If you have Stage II to IV papillary carcinoma (advanced progression of disease), your surgery will probably be near-total (sub-total) or total thyroidectomy. Some doctors also recommend modified radical neck dissection to reduce the risk that your cancer will come back (recur) in the neck area and to help figure out the stage of your cancer. If your cancer has spread to other neck lymph nodes, you are likely to receive a radical neck dissection.
- Near-total (sub-total) thyroidectomy - This is the most common type of surgery for thyroid cancer. Because papillary thyroid cancer is often located in both left and right sides of the thyroid gland (multifocal), most surgeons will remove nearly all of the thyroid gland. However, the surgeon leaves small amounts of tissue around the parathyroid glands (which produce a hormone that helps the levels of calcium and phosphorus in the body) to reduce the risk of damage to these glands.
- Total thyroidectomy - The surgeon removes the entire thyroid, and sometimes nearby lymph nodes, through an incision in the neck. In some rare cases, the surgeon also takes out other tissues in the neck that have been affected by the cancer.
- Neck dissection - The surgeon removes lymph nodes in the front and side of the neck that may contain cancer.
- Modified radical - The surgeon removes all of the lymph nodes on one side of the neck from the lower edge of the jaw to the upper edge of the collarbone. However, the surgeon does not take out sections of muscle, nerve, and the large veins in the neck.
- Radical - The surgeon removes all of the lymph nodes on one side of the neck from the lower edge of the jaw to the upper edge of the collarbone. The surgeon also takes out sections of muscle, nerve, and the large veins in the neck.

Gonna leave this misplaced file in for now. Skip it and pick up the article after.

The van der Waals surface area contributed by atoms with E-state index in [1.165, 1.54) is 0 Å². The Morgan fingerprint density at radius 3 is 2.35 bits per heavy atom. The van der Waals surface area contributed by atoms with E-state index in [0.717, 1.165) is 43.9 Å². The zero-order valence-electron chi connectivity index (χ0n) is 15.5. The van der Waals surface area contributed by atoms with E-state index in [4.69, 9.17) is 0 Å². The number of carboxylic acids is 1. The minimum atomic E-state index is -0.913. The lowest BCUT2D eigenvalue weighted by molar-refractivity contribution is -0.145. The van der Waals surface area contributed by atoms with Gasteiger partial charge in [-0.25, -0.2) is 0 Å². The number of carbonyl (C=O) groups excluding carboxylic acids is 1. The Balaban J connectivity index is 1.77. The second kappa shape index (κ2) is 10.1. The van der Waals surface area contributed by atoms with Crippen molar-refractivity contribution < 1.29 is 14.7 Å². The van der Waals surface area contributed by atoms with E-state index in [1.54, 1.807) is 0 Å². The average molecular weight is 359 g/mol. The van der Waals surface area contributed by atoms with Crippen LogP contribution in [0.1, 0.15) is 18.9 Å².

You will probably also be treated with radioactive iodine, which can destroy cancer cells not removed by surgery and those that have spread beyond the thyroid.
- Radioactive iodine (radioiodine) - Radioiodine can destroy the rest of the thyroid gland and thyroid cancer (if the cancer takes up iodine) without affecting the rest of your body. Radioiodine is usually given as a capsule or in liquid form about 6 weeks after surgery. If you receive the usual dose, you will probably stay in the hospital for about 2 or 3 days while you are treated. If you receive a small dose, you will probably not have to stay in the hospital.
If your metastases cannot be treated successfully with radioactive iodine, you might be treated with external beam radiation therapy, which uses high-energy x-rays or other types of radiation to kill cancer cells. It is sometimes used to reduce the chance that the disease will come back (recur) in the neck.
- External beam radiation therapy (EBRT) - Radiation from a high-energy x-ray machine (linear accelerator) outside the body is focused on the cancer cells. Most people are treated with EBRT for a few minutes 5 days a week for a few weeks or months as an outpatient.
Regardless of the type of surgery you had, you will be treated with thyroid hormone after surgery. However, if your doctor plans to treat you with radioactive iodine, you might not start taking thyroid hormone until after you finish your radioactive iodine treatments.
- Thyroid hormone replacement - These pills can give your body the natural thyroid hormone it can no longer make on its own. The thyroid hormone pills can also slow down the growth of any cancer cells that are left in your body. The generic name of the hormone is levothyroxine sodium. It is sold as Synthroid®, Levoxyl®, Levothroid®, Unithroid®, and other brand names.